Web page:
10.) Indian Corn - For as long as I can remember, I have always had Indian corn hanging on my front door as a sign of the welcoming autumn. These multicolor kernels fit with any fall arrangements.

11.) Damp, rainy days - I may be the only one, but I love damp, rainy days. I like the way the air feels cool and damp, I like the way the raindrops glisten on the autumn leaves, and I feel like I'm at one with the elements.

12.) Candles - When the air turns cooler, I start burning candles; they give the home a warm, cozy feeling. I prefer the lighting that candles give off, making everything appear romantic and homey.

13.) Candy Corn - Although I don't like candy corn, this is my hubby's favorite, so I always associate it with autumn. There is just something about these sugary candies that gets him in the mood.

 *Photos from Google Images


Sunday, October 4, 2015

Discover the autumn days

Discover the Autumn Days

Discover the pears that litter the ground, wilted and aging - calling to the Pear Gods, "Please turn me into butter or jam."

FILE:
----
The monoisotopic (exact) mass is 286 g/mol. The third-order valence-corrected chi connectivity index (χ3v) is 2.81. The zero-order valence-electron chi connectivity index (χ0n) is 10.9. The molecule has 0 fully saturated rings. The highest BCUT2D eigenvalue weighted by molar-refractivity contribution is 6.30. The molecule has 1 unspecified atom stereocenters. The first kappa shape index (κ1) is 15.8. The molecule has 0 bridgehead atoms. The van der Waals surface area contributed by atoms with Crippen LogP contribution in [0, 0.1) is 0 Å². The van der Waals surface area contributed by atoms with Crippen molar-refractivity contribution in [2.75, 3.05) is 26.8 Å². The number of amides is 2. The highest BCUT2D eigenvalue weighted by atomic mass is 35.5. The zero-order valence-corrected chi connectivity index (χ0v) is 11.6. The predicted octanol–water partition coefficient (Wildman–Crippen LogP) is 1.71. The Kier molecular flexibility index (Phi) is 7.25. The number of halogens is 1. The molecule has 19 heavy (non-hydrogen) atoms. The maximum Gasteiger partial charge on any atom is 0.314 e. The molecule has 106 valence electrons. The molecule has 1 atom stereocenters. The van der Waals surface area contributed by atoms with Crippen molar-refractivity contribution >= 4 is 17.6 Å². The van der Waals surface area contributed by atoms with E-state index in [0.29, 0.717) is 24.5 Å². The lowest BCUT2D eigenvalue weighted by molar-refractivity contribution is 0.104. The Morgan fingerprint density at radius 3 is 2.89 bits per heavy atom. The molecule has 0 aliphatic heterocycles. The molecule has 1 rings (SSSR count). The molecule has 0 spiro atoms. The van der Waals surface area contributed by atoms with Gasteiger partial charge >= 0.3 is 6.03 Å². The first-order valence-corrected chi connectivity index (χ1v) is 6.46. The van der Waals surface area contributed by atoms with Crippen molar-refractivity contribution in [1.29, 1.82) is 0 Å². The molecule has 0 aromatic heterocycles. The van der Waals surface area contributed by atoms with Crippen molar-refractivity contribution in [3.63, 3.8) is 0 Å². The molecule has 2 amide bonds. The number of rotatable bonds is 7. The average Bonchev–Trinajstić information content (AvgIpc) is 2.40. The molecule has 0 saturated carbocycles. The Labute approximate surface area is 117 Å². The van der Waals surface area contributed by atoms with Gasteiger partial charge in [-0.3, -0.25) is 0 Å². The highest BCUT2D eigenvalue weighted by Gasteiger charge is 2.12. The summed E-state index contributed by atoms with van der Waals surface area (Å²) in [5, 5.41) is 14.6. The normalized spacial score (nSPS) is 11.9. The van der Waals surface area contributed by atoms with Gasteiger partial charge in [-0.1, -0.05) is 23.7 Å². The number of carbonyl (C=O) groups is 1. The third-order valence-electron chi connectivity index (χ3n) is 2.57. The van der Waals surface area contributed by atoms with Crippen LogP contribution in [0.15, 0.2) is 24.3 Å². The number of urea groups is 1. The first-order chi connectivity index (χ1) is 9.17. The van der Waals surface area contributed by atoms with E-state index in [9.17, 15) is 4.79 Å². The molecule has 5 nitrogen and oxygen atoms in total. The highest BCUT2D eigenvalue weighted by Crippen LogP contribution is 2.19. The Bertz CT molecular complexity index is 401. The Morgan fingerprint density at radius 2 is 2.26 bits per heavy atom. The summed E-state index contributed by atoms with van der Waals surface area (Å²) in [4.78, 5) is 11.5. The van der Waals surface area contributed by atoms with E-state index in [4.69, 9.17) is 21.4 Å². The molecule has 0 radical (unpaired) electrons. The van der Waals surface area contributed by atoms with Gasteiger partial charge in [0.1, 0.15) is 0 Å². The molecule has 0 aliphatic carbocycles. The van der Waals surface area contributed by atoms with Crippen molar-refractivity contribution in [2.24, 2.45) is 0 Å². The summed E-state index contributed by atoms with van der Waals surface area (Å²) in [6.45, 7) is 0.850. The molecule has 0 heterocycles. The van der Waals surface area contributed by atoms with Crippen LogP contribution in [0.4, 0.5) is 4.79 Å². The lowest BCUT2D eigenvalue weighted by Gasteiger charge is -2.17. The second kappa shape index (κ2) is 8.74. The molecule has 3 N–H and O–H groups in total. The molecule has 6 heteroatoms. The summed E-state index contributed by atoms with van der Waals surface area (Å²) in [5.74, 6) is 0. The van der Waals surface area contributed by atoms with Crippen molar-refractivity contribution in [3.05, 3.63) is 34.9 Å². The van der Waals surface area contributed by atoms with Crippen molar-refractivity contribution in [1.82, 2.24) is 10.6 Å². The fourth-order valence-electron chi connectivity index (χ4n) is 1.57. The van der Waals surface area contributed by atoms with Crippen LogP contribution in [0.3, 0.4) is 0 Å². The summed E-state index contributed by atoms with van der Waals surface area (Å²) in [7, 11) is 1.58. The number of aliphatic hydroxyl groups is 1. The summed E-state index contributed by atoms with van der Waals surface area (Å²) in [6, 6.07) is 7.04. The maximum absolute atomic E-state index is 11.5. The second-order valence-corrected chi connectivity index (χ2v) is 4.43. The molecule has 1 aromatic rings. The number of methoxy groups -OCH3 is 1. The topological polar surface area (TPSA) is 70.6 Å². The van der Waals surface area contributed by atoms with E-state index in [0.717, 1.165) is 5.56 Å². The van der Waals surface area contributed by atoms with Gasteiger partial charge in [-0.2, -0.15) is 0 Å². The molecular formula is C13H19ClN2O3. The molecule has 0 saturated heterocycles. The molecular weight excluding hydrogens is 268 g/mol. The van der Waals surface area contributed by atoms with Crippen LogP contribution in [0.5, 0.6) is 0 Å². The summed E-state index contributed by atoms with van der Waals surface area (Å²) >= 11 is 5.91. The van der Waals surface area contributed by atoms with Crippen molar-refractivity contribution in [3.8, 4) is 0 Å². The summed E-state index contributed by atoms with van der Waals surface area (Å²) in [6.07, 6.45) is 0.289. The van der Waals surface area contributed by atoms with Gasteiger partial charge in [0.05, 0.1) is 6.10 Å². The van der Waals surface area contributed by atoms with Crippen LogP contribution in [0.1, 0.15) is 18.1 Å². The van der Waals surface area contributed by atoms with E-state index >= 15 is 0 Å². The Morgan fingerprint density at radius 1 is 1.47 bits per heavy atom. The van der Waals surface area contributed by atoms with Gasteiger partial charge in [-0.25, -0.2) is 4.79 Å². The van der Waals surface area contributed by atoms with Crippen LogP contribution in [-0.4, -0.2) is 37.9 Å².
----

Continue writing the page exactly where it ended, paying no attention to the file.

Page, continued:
Discover the goldenrod, way past its bloom - but still it stands tall, waving in the breeze, calling to birds and to bees.

Discover the spiderweb daintily dangling from each window eaves - delicate patterns of exquisite taste, built by the orb masters of every late fall.

Discover the frost asters dancing above the fields of grain - looking like snowflakes from far away, but mimicking a daisy when each bloom is held close.

Discover the pumpkins - fat, round and orange - delighting the fancies of all young and old.

Discover the cider, all spicy and warm - it touches that something deep down in our souls.

Discover the autumn leaves - broadcasting on trees and littering the ground - Mother Nature's own firework display.

Discover the cool nip in the air - burning your lungs, but opening your senses - your breath coming out in frosty whispers.

Discover the autumn days, don't let them slip away, because in the blink of an eye they're all gone, sleeping away until another year has gone by.